Ask a journalism student wandering the curved halls of the Communications Building who his adviser is and he will probably give you two names. First, he will tell you who he has been assigned by the university. Second, he will tell you Bonnie Hufford.
Although not technically every student's adviser, Bonnie is every student's adviser. She is not mine and I have never taken one of her classes, yet without her I would be lost.
Or suicidal.
On the days when I am frustrated with class, people, my work or my major, I seem to magically run in to Bonnie in the hall, and she always brightens my day. It is as if, through some supernatural power, she knows I need a hug. She will say that she's simply on her way to class, but I know better.
Bonnie is full of sincere encouragement, and she spouts sincerity like Old Faithful: regularly and with force.
- Trevor Higgins

It's the small stuff that gets us every time. And it's stuff that anyone who's not a journalist - or maybe anyone who's not a copy editor - would hear and roll their eyes. Bonnie and I can sit in her office for hours and crack up over the stupid headlines or unfortunate mistakes of a misguided writer.
People that like to copy edit - people that really care about where a comma goes or whether that or which should be used - have a special bond. We're a sort of obsessive-compulsive, anal-retentive lot, and we have to stick together when we can. And Bonnie is the best mentor there is.
She's tough on her students, no doubt about that. The first time she taught one of my classes, I freaked out as I realized how incompetent I was. But when I really began to know Bonnie, I realized what a caring, helpful, funny and kind woman she is. I carry her bright smile and infectious giggle with me at all times to help remind me that I can get through the tough days. And whenever I see a stupid headline or an unfortunate mistake, I can't wait to tell her so we can giggle in her office or crack jokes through e-mail.
Bonnie excites a love for journalism in people. After meeting her, I discovered how much I love editing. But most importantly, I discovered how much I love her.
- Christy Banks

Bonnie Hufford is one of nicest, most helpful people I have met on my journey toward graduation.
Always willing to lend a hand ... Always smiling and making everyone's days a little bit brighter ... Always within reach of a blasted blue pen ... Bonnie has been a wonderful adviser and friend that I will remember forever.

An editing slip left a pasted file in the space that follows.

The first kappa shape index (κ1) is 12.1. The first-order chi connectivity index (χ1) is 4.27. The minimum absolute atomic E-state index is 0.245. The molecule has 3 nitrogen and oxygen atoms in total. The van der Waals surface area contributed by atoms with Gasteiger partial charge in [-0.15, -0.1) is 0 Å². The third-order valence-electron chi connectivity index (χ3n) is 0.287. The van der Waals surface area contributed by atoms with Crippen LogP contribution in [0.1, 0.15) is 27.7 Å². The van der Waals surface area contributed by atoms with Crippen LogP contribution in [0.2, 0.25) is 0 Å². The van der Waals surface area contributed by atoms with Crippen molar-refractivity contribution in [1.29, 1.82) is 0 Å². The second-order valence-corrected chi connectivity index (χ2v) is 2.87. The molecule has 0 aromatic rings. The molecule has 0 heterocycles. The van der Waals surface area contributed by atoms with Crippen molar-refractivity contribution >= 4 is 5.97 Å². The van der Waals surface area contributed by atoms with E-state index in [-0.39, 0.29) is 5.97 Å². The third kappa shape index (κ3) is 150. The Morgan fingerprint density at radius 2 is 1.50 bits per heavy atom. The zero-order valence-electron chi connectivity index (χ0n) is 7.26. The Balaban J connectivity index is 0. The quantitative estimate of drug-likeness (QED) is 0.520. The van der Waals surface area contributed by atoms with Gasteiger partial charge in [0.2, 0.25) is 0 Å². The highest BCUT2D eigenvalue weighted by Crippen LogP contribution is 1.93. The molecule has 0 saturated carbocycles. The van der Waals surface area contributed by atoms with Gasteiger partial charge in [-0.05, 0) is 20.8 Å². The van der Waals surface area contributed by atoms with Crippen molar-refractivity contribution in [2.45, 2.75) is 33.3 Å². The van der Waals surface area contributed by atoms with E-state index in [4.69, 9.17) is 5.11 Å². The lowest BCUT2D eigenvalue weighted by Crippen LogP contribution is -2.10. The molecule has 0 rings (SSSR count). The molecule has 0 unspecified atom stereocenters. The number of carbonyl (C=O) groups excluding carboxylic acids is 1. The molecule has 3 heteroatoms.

From our dog talks to the 2002 SPJ Atlanta trip, my "Bonnie" memories are ever growing and taking over a large part of my brain.
I credit Bonnie with cementing my decision to become a copy editor. She was the first to make a career in editing seem fun, exciting, sexy.
Now if only I could find a job.
Thanks, Bonnie, for all your wisdom and the kind words you bestow upon us.
- Cherish Matthews

Bonnie has had a larger impact on my life than she could imagine. When I started writing, I was overwhelmed with a fear. A fear that she would read this tribute and, being the Bonnie that she is, edit it to pieces with her infamous blue pen.
And I know she will, but I will press on.
Although this semester I gained first-hand knowledge of Bonnie's editing expertise, I knew about her long before this year. Journalism students praise Bonnie for her talent, wisdom and guidance. Everyone who knows her, loves her.
For me, she is not only a great teacher but also a mentor and a mother-figure away from home.
I would like to thank her for all that she does and for her ever-present sense of humor. Bonnie, I'm waiting for the day that we can go enjoy a sweet tea together.
- Julie Howle

It's a pretty tall task, sitting down to write about anybody you love and respect. But when that person is an editor, the task becomes even more formidable.
Words can't do anyone justice, or at least my words can't do justice to Bonnie Hufford. She has many names to many people: "teacher" to her students, "friend" to her colleagues, "devil woman" to a few PR majors who just don't get AP style. To me - and countless others - she's just "mom."
For the trips to Atlanta and Indianapolis, I'm glad she went. For the times spent in her office, just talking, I'm happy I took a detour on the second floor. For the hours spent on the phone, I'm glad I picked up the receiver. For the glasses of "iced tea," at Charlie Peppers and everywhere else, I'm not thirsty. For knowing such a wonderful, caring, thoughtful, loving, funny, courageous person (see, I paid attention to the part about adjectives) as my friend, I'm thankful.
- Drew Edwards

Thank you for showing me that just because I'm majoring in journalism, doesn't mean Ihave to be a reporter. Thank you for pushing me to rejoin the ranks of the Beacon to learn page layout and software. Thank you for cultivating my interests and encouraging me to embrace the OCD aspect of my personality and channel it into a livelihood. Thank you for listening, even when I wasn't talking. Thank you for your faith in me, which allowed me to have faith in myself. Bonnie, just when Ithought I had made a huge mistake in choosing a major, you helped me open doors for myself. Thank you for inspiring me and for sharing with me the most profound lesson of my four years at UT ... news writing isn't for everyone and neither is copy editing.
-Tara Bowen